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Sunday, March 20, 2011

No revival of a bad moon rising, Mr Ring

No revival of a bad moon rising, Mr Ring

Last updated 05:00 21/03/2011
At the time of writing, there's just a couple of hours to go until midnight and the end of March 20 in New Zealand, and the chances of the kind of history-making earthquake predicted by Moon Man Ken Ring for the city are getting slimmer by the minute.

There was a 5.1 magnitude shake centred 10km east of Christchurch at 9.47pm, right in the hard-hit Aranui area, but even that was within the range to be expected in the current aftershock pattern.

The aftershock was 11km deep.

You can best view a hazy corona encircling a bright moon on a misty night from the corner of your eye. In the same way, try to look directly at (and get straight answers about) the extremely vague quake "forecasts" surrounding Ring over the past few months and they seem to change all the time.

Ring's nebulous and nerve-racking predictions have scared the living daylights out of thousands of Cantabrians who are already out of their minds with worry after the September 4 and especially the February 22 quakes.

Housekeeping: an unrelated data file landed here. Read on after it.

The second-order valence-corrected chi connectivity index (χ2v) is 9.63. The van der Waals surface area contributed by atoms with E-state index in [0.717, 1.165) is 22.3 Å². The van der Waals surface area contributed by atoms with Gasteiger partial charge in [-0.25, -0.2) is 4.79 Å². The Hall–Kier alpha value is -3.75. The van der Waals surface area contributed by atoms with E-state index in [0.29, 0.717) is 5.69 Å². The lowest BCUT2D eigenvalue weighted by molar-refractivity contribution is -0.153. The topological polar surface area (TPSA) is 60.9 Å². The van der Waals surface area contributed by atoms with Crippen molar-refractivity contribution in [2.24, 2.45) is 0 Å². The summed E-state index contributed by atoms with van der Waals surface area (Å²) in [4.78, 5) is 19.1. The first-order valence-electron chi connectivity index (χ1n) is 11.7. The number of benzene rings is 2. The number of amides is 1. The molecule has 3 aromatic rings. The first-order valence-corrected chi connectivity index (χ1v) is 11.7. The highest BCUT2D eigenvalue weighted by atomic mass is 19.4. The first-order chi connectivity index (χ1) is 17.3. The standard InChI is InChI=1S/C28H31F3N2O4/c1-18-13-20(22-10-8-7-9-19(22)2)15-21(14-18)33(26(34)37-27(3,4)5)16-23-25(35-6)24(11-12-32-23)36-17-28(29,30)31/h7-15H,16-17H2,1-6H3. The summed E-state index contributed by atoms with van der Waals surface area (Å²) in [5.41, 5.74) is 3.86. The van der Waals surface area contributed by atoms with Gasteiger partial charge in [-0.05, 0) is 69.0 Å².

The man has a certain following when it comes to weather forecasts and his claims to be more accurate than the scientists. But by assuming the mantle of quake-forecaster he went a step too far and spooked more than just the gullible.

As the seismologists have told us, and as many have figured out for themselves, it doesn't take a genius to predict there will be an earthquake on any certain day in Canterbury given what's happened in the past six months. Those kinds of forecasts are only useful if a location, size and reasonably accurate timing can be included.

Whether there is some truth or not in the moon's gravity being able to exert more pressure on weak rock structures when it is closer to Earth or full, Christchurch residents deserve realistic and scientifically robust information.

While quake prediction is where weather prediction was 150 years ago, there are some things scientists can tell us which help us prepare for what may happen.

For example, going on average aftershock decay curves, we know there is probably at least one more magnitude five shake to come at some stage in the next few months and a dozen or so in excess of magnitude four.

There was certainly some more interesting seismic activity yesterday, with three decent shakes close to Twizel on a fault there early afternoon, unpredicted by Ring.

I'm sure all the Christchurch people who left town for the weekend on his advice and headed to the Mackenzie Basin would have appreciated that.

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